Caution is needed when dealing with expressions, since they are, usually, within a bounded interval. Exceeding the limits may have very unpleasant consequences, and I don't mean the kind that are visible (voltages going sky-high, or similar), but the kind that are insiduous and give apparent good results, yet wrong -- the best debugging sessions. In this case, x (and, thus, time) is assumed to vary between [0...1], which means that simulating with .tran 2 will show software fireworks, but for time≤1.5 the results will seem correct.

Be careful when handling the mathematical expressions in LTspice: -x**4 will not give you what you expect (see the paragraph below the boolean table in the help: LTspice > Circuit Elements > B.). You will need to write them in the two ways shown: with appropriate parenthesis, or with a multiplier in front of it (dummy or not).

I would have replied to your comment, but this information should be added here, better. While x does signify the current through the inductor, using I(La) as the current through La is not a good idea, because of the following quote from the help (LTspice > Circuit Elements > B., the 3rd point):

[...] it is assumed that the circuit element current is varying quasi-statically, that is, there is no instantaneous feedback between the current through the referenced device and the behavioral source output.

I(La) meets the above condition, so the proper, 40+ year old way to use the current through a device is to add a series, zero valued voltage source as a sensor, then use that current, in the same way a CCCS (F source) or CCVS (H source) would be used.

Now, LTspice considers inductors as voltage sources, so it is possible to avoid the use of a series voltage source as a current sensor (e.g. a CCCS would have the value La 1), but not in this case, because of the quote above. Therefore, using I(La) may (most probably will) result in an error -- best use x.

OTOH, if, for example, the inductance needs to vary according to some external voltage, then there is no need to use x, but the expression still needs to be integrated. If the voltage varies according to a known mathematical function, the behavioural expression for Flux= can be derived and written, explicitely, otherwise something along these lines should be used, where G1 and C1 act as a unity integrator:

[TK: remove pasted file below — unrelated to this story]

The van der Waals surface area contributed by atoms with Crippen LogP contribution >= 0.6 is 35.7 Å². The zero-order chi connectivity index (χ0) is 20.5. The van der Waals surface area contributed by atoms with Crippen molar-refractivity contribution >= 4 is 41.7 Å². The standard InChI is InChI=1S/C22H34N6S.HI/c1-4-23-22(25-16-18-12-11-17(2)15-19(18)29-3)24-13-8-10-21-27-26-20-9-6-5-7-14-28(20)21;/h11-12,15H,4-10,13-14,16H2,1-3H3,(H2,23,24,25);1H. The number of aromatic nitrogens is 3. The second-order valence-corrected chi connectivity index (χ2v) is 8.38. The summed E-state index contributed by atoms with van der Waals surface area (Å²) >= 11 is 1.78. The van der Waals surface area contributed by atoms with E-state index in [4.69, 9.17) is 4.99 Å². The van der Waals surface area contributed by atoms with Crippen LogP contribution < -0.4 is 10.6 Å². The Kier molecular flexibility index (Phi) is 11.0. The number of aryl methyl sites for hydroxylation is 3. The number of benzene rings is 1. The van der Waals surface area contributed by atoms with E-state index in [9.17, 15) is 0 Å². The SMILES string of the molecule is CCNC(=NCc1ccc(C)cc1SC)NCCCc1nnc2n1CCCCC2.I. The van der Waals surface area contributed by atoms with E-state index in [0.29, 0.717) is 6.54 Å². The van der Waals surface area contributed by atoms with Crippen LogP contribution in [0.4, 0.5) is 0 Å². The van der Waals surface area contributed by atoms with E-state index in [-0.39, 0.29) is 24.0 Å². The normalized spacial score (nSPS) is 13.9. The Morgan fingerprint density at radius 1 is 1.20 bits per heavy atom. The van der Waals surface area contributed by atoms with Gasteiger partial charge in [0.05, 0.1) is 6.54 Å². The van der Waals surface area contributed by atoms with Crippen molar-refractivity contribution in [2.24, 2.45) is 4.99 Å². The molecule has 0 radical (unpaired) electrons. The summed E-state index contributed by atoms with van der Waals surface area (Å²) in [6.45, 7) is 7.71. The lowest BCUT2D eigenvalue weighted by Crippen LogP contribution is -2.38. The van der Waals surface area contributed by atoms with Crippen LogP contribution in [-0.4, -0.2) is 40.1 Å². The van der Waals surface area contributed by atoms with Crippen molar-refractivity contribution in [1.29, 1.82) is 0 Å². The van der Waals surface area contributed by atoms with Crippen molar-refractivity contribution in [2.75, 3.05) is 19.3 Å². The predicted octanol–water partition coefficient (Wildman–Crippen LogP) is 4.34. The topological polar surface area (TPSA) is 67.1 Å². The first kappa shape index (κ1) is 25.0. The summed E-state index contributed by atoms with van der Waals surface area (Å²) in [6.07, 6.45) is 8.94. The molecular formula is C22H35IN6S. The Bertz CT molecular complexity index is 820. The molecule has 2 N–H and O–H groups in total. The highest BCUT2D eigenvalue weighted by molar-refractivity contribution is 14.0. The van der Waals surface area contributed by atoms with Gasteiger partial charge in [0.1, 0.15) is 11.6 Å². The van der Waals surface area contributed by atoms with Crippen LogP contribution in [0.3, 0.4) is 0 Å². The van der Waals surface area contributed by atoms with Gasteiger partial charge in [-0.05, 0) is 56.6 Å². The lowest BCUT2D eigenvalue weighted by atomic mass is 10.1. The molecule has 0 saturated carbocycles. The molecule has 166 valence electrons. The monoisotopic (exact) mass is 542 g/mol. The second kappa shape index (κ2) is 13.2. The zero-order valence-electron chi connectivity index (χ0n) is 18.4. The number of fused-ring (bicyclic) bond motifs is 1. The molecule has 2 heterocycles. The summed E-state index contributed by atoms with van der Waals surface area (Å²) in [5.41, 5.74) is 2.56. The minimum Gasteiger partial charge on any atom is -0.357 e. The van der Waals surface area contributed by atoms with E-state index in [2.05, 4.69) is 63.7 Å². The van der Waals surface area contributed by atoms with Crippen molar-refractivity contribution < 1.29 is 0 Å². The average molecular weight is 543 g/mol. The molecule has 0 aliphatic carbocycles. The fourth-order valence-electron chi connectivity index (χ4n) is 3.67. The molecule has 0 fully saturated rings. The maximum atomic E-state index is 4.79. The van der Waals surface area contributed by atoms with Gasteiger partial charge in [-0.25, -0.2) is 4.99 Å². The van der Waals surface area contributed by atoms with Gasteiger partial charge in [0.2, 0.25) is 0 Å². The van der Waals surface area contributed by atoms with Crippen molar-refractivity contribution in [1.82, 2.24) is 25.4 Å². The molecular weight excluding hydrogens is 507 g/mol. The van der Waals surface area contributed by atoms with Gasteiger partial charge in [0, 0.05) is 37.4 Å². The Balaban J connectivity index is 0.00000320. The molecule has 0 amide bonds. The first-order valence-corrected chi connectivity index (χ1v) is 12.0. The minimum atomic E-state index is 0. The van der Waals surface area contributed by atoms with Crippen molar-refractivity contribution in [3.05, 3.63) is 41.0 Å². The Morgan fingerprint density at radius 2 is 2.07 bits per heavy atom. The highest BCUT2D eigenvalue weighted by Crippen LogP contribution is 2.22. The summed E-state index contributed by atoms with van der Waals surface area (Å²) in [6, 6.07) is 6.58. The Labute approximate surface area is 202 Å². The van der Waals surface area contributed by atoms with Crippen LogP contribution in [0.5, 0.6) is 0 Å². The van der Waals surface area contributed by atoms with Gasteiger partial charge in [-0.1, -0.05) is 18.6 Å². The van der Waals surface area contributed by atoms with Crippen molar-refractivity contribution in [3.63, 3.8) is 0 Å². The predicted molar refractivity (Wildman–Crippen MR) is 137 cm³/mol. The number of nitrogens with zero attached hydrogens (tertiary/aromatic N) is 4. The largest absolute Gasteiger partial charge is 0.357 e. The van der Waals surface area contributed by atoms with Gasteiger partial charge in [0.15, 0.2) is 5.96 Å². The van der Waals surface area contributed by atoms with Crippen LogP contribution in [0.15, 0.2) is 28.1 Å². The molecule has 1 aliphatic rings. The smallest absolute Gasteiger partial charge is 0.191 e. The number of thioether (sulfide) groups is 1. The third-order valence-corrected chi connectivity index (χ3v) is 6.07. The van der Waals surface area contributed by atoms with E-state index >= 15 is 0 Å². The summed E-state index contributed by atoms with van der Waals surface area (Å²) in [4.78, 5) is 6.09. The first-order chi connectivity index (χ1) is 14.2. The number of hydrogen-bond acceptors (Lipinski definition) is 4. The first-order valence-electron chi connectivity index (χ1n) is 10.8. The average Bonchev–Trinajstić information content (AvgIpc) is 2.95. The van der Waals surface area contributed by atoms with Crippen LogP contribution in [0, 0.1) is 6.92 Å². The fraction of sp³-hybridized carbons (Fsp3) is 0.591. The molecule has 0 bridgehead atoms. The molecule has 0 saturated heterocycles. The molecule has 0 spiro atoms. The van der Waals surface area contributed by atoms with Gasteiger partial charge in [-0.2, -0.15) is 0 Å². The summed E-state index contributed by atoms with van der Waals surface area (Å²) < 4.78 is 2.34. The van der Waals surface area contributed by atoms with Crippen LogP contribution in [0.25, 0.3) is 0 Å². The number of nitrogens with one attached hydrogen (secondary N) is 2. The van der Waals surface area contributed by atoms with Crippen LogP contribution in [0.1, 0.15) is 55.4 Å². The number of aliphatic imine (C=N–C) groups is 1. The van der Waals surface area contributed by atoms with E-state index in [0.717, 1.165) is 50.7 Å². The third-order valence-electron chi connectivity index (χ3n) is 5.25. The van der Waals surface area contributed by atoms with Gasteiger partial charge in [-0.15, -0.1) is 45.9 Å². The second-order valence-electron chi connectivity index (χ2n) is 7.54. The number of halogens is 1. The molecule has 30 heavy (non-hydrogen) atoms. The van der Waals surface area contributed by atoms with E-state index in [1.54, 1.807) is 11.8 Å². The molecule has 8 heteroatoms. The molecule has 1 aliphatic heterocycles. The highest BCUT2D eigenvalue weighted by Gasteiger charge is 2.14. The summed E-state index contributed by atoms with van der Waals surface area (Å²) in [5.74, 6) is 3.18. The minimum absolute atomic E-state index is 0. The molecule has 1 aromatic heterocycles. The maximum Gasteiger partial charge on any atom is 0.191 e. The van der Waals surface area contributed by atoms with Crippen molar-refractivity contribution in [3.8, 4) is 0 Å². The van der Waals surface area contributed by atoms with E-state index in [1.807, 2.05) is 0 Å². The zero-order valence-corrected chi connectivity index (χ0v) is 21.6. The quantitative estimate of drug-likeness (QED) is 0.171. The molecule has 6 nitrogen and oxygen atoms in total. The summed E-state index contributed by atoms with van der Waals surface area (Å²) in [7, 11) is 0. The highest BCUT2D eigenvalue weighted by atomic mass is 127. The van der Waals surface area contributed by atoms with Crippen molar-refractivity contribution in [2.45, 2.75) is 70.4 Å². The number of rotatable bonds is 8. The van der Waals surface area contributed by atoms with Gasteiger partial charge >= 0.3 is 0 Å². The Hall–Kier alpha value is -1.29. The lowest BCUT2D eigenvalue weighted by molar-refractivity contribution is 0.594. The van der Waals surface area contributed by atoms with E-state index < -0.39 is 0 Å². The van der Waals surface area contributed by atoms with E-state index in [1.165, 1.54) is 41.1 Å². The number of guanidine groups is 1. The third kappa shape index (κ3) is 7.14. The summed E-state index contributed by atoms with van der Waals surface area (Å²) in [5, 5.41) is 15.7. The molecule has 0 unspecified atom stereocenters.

The same slight offset has been applied, like in the picture above, for the same reason. Note that, due to the internal derivative, there may be initial spikes of MV or similar, lasting some 1 ns, hence the 1 ms skipped time in .tran 0 1 1m. Otherwise the response is right.

• Thank you for this answer ! I will take some times to understand it completely ;)
– Jess
Dec 23, 2020 at 11:10
• So I could replace x (if x is equal to time) by I(La) for example in the expression of the flux ? I will try to take example of your simulation to better understand ! Thank you very much for this example !
– Jess
Dec 23, 2020 at 15:25
• @Jess I've updated my answer since it required a bit more to say than it would have fit in a comment. If you think there are foggy areas, feel free to ask; my English is known to make people ponder for hours, sometimes. Dec 23, 2020 at 16:47
• Thank you for this second update ! I really appreciate your support and I learn many things. About your english, there is no problem :) My english is not as good as that of you. If i conclude I understand that I cannot adjust the value of the inductance in function of the current according to the statement that you have mentionned if I used I(La) (supposing the inductance is named La) but the variable x is equal to the current through the inductance. But if I look the first answer (the one not edited) of my question you said that x was equal to "time".
– Jess
Dec 25, 2020 at 18:24
• And you prove it by applying the same formula across a behavioral voltage source and replacing "x" by "time". So I have some troubles to understand that "x" is equal to the "current". Suppose the current is null through the inductance in function of the time, I do not want to see my inductance varying as the time is passing while the current is null... There is something that I do not undersand :( BTW, Merry Christmas ;)
– Jess
Dec 25, 2020 at 18:28